The BRIDGE HadCM3 family of climate models: HadCM3@Bristol v1.0

Article, Other literature type English OPEN
Valdes, Paul J. ; Armstrong, Edward ; Badger, Marcus P. S. ; Bradshaw, Catherine D. ; Bragg, Fran ; Davies-Barnard, Taraka ; Day, Jonathan J. ; Farnsworth, Alex ; Hopcroft, Peter O. ; Kennedy, Alan T. ; Lord, Natalie S. ; Lunt, Dan J. ; Marzocchi, Alice ; Parry, Louise M. ; Roberts, William H. G. ; Stone, Emma J. ; Tourte, Gregory J. L. ; Williams, Jonny H. T. (2017)

Understanding natural and anthropogenic climate change processes involves using computational models that represent the main components of the Earth system: the atmosphere, ocean, sea ice, and land surface. These models have become increasingly computationally expensive as resolution is increased and more complex process representations are included. However, to gain robust insight into how climate may respond to a given forcing, and to meaningfully quantify the associated uncertainty, it is often required to use either or both ensemble approaches and very long integrations. For this reason, more computationally efficient models can be very valuable tools. Here we provide a comprehensive overview of the suite of climate models based around the HadCM3 coupled general circulation model. This model was developed at the UK Met Office and has been heavily used during the last 15 years for a range of future (and past) climate change studies, but has now been largely superseded for many scientific studies by more recently developed models. However, it continues to be extensively used by various institutions, including the BRIDGE (Bristol Research Initiative for the Dynamic Global Environment) research group at the University of Bristol, who have made modest adaptations to the base HadCM3 model over time. These adaptations mean that the original documentation is not entirely representative, and several other relatively undocumented configurations are in use. We therefore describe the key features of a number of configurations of the HadCM3 climate model family, which together make up HadCM3@Bristol version 1.0. In order to differentiate variants that have undergone development at BRIDGE, we have introduced the letter B into the model nomenclature. We include descriptions of the atmosphere-only model (HadAM3B), the coupled model with a low-resolution ocean (HadCM3BL), the high-resolution atmosphere-only model (HadAM3BH), and the regional model (HadRM3B). These also include three versions of the land surface scheme. By comparing with observational datasets, we show that these models produce a good representation of many aspects of the climate system, including the land and sea surface temperatures, precipitation, ocean circulation, and vegetation. This evaluation, combined with the relatively fast computational speed (up to 1000 times faster than some CMIP6 models), motivates continued development and scientific use of the HadCM3B family of coupled climate models, predominantly for quantifying uncertainty and for long multi-millennial-scale simulations.
  • References (135)
    135 references, page 1 of 14

    Adam, J. C., Clark, E. A., Lettenmaier, D. P., and Wood, E. F.: Correction of Global Precipitation Products for Orographic Effects, J. Climate, 19, 15-38, https://doi.org/10.1175/JCLI3604.1, 2006.

    Antonov, J. I., Seidov, D., Boyer, T. P., Locarnini, R. A., Mishonov, A. V., Garcia, H. E., Baranova, O. K., Zweng, M. M., and Johnson, D. R.: Volume 2: Salinity, World Ocean Atlas 2009, NOAA Atlas NESDIS, U.S. Government Printing Office, Washington, D.C., 2010.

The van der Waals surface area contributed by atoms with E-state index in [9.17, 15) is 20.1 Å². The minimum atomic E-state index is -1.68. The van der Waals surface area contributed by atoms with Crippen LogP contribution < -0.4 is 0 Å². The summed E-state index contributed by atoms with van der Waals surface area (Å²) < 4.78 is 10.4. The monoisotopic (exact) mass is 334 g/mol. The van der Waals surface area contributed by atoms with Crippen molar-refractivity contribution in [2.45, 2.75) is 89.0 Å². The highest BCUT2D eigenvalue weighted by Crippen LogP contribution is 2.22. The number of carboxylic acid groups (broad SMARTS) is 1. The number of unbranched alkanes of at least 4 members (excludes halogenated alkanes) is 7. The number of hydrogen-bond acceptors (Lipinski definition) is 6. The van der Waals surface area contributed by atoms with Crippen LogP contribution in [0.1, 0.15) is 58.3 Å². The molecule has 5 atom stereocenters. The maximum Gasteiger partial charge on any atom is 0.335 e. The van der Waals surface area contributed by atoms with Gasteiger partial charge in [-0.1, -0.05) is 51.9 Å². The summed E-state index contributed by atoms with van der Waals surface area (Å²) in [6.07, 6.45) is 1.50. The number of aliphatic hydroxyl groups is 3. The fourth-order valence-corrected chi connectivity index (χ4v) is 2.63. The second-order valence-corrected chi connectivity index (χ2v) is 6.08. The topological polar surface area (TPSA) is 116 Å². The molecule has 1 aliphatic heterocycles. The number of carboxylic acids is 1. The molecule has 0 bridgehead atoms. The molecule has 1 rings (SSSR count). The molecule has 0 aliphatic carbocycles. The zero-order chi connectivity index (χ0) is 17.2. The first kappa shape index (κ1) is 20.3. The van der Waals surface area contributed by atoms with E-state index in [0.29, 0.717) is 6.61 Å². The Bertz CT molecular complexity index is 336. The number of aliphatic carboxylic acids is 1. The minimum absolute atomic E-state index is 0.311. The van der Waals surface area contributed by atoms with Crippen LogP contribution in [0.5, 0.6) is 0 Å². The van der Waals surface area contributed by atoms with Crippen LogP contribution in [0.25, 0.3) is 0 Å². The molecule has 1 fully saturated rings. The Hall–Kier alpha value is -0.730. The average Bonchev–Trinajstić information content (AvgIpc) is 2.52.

Arakawa, A. and Lamb, V. R.: Computational Design of the Basic Dynamical Processes of the UCLA General Circulation Model, in: General Circulation Models of the Atmosphere, edited by: Chang, J., Vol. 17, Methods in Computational Physics: Advances in Research and Applications, 173-265, Elsevier, https://doi.org/10.1016/B978-0-12-460817-7.50009-4, 1977.

    Armstrong, E., Valdes, P., House, J., and Singarayer, J.: The Role of CO2 and Dynamic Vegetation on the Impact of Temperate LandUse Change in the HadCM3 Coupled Climate Model, Earth Interact., 20, 1-20, https://doi.org/10.1175/EI-D-15-0036.1, 2016.

    Arnell, N. W., Hudson, D. A., and Jones, R. G.: Climate change scenarios from a regional climate model: Estimating change in runoff in southern Africa, J. Geophys. Res.-Atmos., 108, 4519, https://doi.org/10.1029/2002JD002782, 2003.

    Beerling, D. J., Fox, A., Stevenson, D. S., and Valdes, P. J.: Enhanced chemistry-climate feedbacks in past greenhouse worlds, P. Natl. Acad. Sci. USA, 108, 9770-9774, https://doi.org/10.1073/pnas.1102409108, 2011.

    Best, M. J., Pryor, M., Clark, D. B., Rooney, G. G., Essery, R. L. H., Ménard, C. B., Edwards, J. M., Hendry, M. A., Porson, A., Gedney, N., Mercado, L. M., Sitch, S., Blyth, E., Boucher, O., Cox, P. M., Grimmond, C. S. B., and Harding, R. J.: The Joint UK Land Environment Simulator (JULES), model description - Part 1: Energy and water fluxes, Geosci. Model Dev., 4, 677-699, https://doi.org/10.5194/gmd-4-677-2011, 2011.

    Betts, R. A., Cox, P. M., Collins, M., Harris, P. P., Huntingford, C., and Jones, C. D.: The role of ecosystem-atmosphere interactions in simulated Amazonian precipitation decrease and forest dieback under global climate warming, Theor. Appl. Climatol., 78, 157-175, 2004.

    Bhaskaran, B., Jones, R. G., Murphy, J. M., and Noguer, M.: Simulations of the Indian summer monsoon using a nested regional climate model: domain size experiments, Clim. Dynam., 12, 573-587, https://doi.org/10.1007/BF00216267, 1996.

    Booth, B. B. B., Jones, C. D., Collins, M., Totterdell, I. J., Cox, P. M., Sitch, S., Huntingford, C., Betts, R. A., Harris, G. R., and Lloyd, J.: High sensitivity of future global warming to land carbon cycle processes, Environ. Res. Lett., 7, 024002, https://doi.org/10.1088/1748-9326/7/2/024002, 2012.

  • Metrics
    No metrics available